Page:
Francesco's Here Thanks To New Embolization Technique

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Up to 80 percent of all women will have a fibroid by the time they are in their fifties.

Up to 80-percent of all women will have a fibroid by the time they are in their fifties: a non-cancerous tumor in the muscle of the uterus. A small percentage of fibroids develop in the cervix, often causing problems with fertility. Doctors in New Jersey used an unusual technique to help keep one woman's "baby dreams" alive.

Francesco Stancato is 17 months old and growing by the day. But getting to this point was a challenge for mom, MaryBeth. For years, her periods were unpredictable and unusually heavy. Until one night.

"I tried to take a shower and unfortunately I lost so much blood I became unconscious," MaryBeth said.

MaryBeth was rushed by ambulance to the hospital. Doctors found a fibroid on her cervix. Doctors suggested trying to shrink it with hormones or a total hysterectomy.

MaryBeth shared, "At the time I was 36, we had three kids, but we had in our mind that we weren't finished with our family yet."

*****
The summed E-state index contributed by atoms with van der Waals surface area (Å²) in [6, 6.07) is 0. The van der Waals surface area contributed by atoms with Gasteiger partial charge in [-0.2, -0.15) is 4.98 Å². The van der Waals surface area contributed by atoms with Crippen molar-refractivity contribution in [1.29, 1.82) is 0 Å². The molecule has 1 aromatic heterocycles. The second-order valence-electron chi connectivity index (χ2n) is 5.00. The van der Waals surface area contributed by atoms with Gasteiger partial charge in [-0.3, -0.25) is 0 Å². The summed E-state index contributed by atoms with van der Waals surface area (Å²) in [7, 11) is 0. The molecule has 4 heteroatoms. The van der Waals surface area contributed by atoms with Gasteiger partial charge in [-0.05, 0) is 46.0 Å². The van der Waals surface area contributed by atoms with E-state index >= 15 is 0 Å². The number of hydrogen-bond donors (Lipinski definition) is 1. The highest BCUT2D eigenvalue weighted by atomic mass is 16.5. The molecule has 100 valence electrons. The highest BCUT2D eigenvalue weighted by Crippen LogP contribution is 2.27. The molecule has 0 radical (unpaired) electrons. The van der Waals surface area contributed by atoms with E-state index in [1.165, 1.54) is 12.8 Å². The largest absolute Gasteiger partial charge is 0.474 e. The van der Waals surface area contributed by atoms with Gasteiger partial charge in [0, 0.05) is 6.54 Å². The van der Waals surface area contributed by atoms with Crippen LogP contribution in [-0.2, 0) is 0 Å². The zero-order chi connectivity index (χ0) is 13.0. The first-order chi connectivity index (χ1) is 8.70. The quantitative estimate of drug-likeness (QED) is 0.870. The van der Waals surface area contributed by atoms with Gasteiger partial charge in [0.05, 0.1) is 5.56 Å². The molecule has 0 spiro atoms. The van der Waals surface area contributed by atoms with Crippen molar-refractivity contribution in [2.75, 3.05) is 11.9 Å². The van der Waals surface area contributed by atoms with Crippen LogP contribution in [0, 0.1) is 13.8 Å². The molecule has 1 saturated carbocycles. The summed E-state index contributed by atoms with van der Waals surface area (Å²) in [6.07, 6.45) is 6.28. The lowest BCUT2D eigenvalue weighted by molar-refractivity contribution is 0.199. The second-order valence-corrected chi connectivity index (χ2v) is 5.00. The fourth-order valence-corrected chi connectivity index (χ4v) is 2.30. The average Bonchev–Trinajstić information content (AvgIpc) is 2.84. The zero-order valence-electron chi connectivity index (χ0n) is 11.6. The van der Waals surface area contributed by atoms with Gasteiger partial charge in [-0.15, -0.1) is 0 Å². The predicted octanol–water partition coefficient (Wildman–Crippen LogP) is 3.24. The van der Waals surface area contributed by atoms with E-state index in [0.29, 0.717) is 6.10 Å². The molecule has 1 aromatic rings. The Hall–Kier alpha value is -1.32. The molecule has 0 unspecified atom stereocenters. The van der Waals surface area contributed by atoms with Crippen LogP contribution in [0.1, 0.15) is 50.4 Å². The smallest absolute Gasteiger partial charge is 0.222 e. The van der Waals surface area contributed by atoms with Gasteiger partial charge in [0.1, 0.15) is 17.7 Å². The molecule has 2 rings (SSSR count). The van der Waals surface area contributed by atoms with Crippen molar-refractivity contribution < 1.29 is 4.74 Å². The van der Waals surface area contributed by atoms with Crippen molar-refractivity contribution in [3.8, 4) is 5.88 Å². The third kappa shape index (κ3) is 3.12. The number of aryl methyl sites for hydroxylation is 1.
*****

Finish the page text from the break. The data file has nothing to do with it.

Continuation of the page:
John DeMeritt, MD, Interventional Radiology and attending physician at Hackensack University Medical Center is an expert in vascular embolization, closing off blood vessels that feed tumors. In the past, uterine embolization hasn't worked on cervical fibroids, so Dr. DeMeritt and his team devised a new approach. They inserted a catheter in MaryBeth's leg, then worked to deliver tiny particles as close as possible to the fibroid.

"We tried to thread an even smaller catheter than is usually used directly into the artery that feeds the cervix," Dr. DeMeritt said. (Read Full Interview)

Doctors did a follow-up after three months.

"Surprisingly, the fibroid had shrunk by 92 percent," Dr. DeMeritt said.

Three months after that.

"He was a surprise. We were pregnant within six months of surgery. He is definitely our little miracle, right?" MaryBeth said.

Francesco thinks so too!

MaryBeth was awake during the procedure and says she felt calm as she watched the process on a monitor. Doctors used advanced imaging during the procedure to ensure the particles designed to block the blood flow were delivered to the right place.

For more information on this report, please contact:

Sheri Hensley, PR

551-996-3586

sheri.hensley@hackensackmeridian.org
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